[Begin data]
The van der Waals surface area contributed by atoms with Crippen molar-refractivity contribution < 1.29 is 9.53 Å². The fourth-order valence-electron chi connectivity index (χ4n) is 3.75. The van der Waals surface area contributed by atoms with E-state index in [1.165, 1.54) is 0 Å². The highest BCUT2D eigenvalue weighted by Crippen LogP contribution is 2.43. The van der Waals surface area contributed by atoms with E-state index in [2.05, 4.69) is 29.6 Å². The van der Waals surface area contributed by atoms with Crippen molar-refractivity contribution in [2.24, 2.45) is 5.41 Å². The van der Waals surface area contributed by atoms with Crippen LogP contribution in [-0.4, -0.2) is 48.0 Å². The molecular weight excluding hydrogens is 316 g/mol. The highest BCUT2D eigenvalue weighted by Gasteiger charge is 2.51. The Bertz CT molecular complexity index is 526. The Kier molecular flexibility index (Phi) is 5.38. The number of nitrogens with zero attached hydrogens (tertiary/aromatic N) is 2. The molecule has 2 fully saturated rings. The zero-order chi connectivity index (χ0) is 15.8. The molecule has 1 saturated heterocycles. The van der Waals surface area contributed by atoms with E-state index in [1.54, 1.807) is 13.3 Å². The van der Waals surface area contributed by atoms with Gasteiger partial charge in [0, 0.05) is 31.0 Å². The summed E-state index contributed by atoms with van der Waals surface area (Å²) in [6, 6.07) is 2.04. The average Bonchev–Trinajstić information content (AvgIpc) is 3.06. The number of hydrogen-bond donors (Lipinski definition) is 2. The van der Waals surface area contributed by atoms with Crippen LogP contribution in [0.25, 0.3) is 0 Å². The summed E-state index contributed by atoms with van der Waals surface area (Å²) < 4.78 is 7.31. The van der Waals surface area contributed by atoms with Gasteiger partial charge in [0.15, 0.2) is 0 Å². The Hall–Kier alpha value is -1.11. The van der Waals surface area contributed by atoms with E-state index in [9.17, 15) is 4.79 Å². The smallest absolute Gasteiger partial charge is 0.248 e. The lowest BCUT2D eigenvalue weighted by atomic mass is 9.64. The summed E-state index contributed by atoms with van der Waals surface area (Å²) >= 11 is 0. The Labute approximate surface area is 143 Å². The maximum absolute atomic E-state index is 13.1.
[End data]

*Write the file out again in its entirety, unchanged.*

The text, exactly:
The van der Waals surface area contributed by atoms with Crippen molar-refractivity contribution < 1.29 is 9.53 Å². The fourth-order valence-electron chi connectivity index (χ4n) is 3.75. The van der Waals surface area contributed by atoms with E-state index in [1.165, 1.54) is 0 Å². The highest BCUT2D eigenvalue weighted by Crippen LogP contribution is 2.43. The van der Waals surface area contributed by atoms with E-state index in [2.05, 4.69) is 29.6 Å². The van der Waals surface area contributed by atoms with Crippen molar-refractivity contribution in [2.24, 2.45) is 5.41 Å². The van der Waals surface area contributed by atoms with Crippen LogP contribution in [-0.4, -0.2) is 48.0 Å². The molecular weight excluding hydrogens is 316 g/mol. The highest BCUT2D eigenvalue weighted by Gasteiger charge is 2.51. The Bertz CT molecular complexity index is 526. The Kier molecular flexibility index (Phi) is 5.38. The number of nitrogens with zero attached hydrogens (tertiary/aromatic N) is 2. The molecule has 2 fully saturated rings. The zero-order chi connectivity index (χ0) is 15.8. The molecule has 1 saturated heterocycles. The van der Waals surface area contributed by atoms with E-state index in [1.54, 1.807) is 13.3 Å². The van der Waals surface area contributed by atoms with Gasteiger partial charge in [0, 0.05) is 31.0 Å². The summed E-state index contributed by atoms with van der Waals surface area (Å²) in [6, 6.07) is 2.04. The average Bonchev–Trinajstić information content (AvgIpc) is 3.06. The number of hydrogen-bond donors (Lipinski definition) is 2. The van der Waals surface area contributed by atoms with Crippen LogP contribution in [0.25, 0.3) is 0 Å². The summed E-state index contributed by atoms with van der Waals surface area (Å²) < 4.78 is 7.31. The van der Waals surface area contributed by atoms with Gasteiger partial charge in [0.15, 0.2) is 0 Å². The Hall–Kier alpha value is -1.11. The van der Waals surface area contributed by atoms with E-state index in [9.17, 15) is 4.79 Å². The smallest absolute Gasteiger partial charge is 0.248 e. The lowest BCUT2D eigenvalue weighted by atomic mass is 9.64. The summed E-state index contributed by atoms with van der Waals surface area (Å²) >= 11 is 0. The Labute approximate surface area is 143 Å². The maximum absolute atomic E-state index is 13.1.